My hands itch to immerse themselves in the soil, to tidy up the mess the garden has become over the winter. Though no snow storms ravaged the land, rain is our winter fare.
Previous flooding over generations, before my house ever existed has created a hard pack over my yard. It's a dichotomy to me that the city is surrounding by some of the richest soil and biggest agriculture in the world. When you go to the store to buy strawberries, inevitably they will have come to you from Watsonville, or Salinas Valley.
So I sit here scratching my head how to live with the land peacefully. It's still a process for me. I have left off from cultivating, improving my soil with bone and blood meal, growing my own worms, composting and digging into the compacted clay, hard tack soil in attempts to urge it along into something abundant. It's been a losing battle fighting off the local predators, weeds, bugs and mammalian alike. It's not true companion planting will do it. It's not true lady bugs, miniature wasps and lacewings can completely obliterate the problem unless you have a lot of money to invest. They don't know enough to stay within the confines of your own garden, but like to travel on. I've let things go fallow.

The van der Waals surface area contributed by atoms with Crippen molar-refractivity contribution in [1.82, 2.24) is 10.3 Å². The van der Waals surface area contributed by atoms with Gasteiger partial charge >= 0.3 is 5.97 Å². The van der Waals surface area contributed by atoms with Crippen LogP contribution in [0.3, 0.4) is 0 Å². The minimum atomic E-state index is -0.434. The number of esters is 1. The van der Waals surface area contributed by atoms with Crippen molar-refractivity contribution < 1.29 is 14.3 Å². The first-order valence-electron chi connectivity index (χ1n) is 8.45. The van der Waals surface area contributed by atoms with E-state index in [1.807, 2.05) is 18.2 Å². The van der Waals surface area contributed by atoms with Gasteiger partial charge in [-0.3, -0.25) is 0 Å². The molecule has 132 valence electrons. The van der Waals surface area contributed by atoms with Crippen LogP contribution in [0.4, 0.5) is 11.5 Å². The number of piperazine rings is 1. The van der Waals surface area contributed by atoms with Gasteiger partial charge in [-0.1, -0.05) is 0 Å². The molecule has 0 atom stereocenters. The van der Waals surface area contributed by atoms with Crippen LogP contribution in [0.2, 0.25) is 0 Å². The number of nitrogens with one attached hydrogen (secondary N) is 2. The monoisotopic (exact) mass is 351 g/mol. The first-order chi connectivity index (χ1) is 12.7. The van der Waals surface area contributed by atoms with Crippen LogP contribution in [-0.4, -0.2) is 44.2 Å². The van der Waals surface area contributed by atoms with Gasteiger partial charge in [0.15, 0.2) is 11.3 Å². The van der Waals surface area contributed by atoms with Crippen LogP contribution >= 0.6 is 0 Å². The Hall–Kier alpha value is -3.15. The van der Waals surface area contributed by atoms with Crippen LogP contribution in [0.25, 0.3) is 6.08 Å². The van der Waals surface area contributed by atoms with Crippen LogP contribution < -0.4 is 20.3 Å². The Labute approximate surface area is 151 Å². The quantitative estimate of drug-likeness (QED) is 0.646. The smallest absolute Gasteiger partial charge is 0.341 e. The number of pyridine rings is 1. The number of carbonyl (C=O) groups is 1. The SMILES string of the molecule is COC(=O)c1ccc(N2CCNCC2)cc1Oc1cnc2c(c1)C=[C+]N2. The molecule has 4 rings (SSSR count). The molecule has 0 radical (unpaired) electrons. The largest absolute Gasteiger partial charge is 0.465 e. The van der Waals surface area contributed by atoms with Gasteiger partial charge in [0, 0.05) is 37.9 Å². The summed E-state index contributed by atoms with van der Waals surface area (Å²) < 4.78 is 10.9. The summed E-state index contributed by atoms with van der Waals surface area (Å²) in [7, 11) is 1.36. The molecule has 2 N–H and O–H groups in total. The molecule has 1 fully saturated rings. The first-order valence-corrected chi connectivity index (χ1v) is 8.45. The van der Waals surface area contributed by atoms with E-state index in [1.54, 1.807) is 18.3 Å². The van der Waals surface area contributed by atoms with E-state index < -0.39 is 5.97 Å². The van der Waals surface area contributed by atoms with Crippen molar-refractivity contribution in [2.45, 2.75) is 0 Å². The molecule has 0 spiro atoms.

I have a small front yard. and instead of being the shame of the neighborhood it was at one time, the jewel. Do we all know, however, one of those houses where everyone driving by either averts their eyes, or points? My method of scattering seed instead of planting from the nursery has put me in that category for some. I've made enough adjustments to keep from being reported to the neighborhood association. (Yes, we have garden police here.)
Many seeded early leaving behind another crop the following year.
Rather than deal with another hassle, I judiciously pulled them up as soon as they bloomed.
We shall see if any of them dare to raise their lovely red heads this year!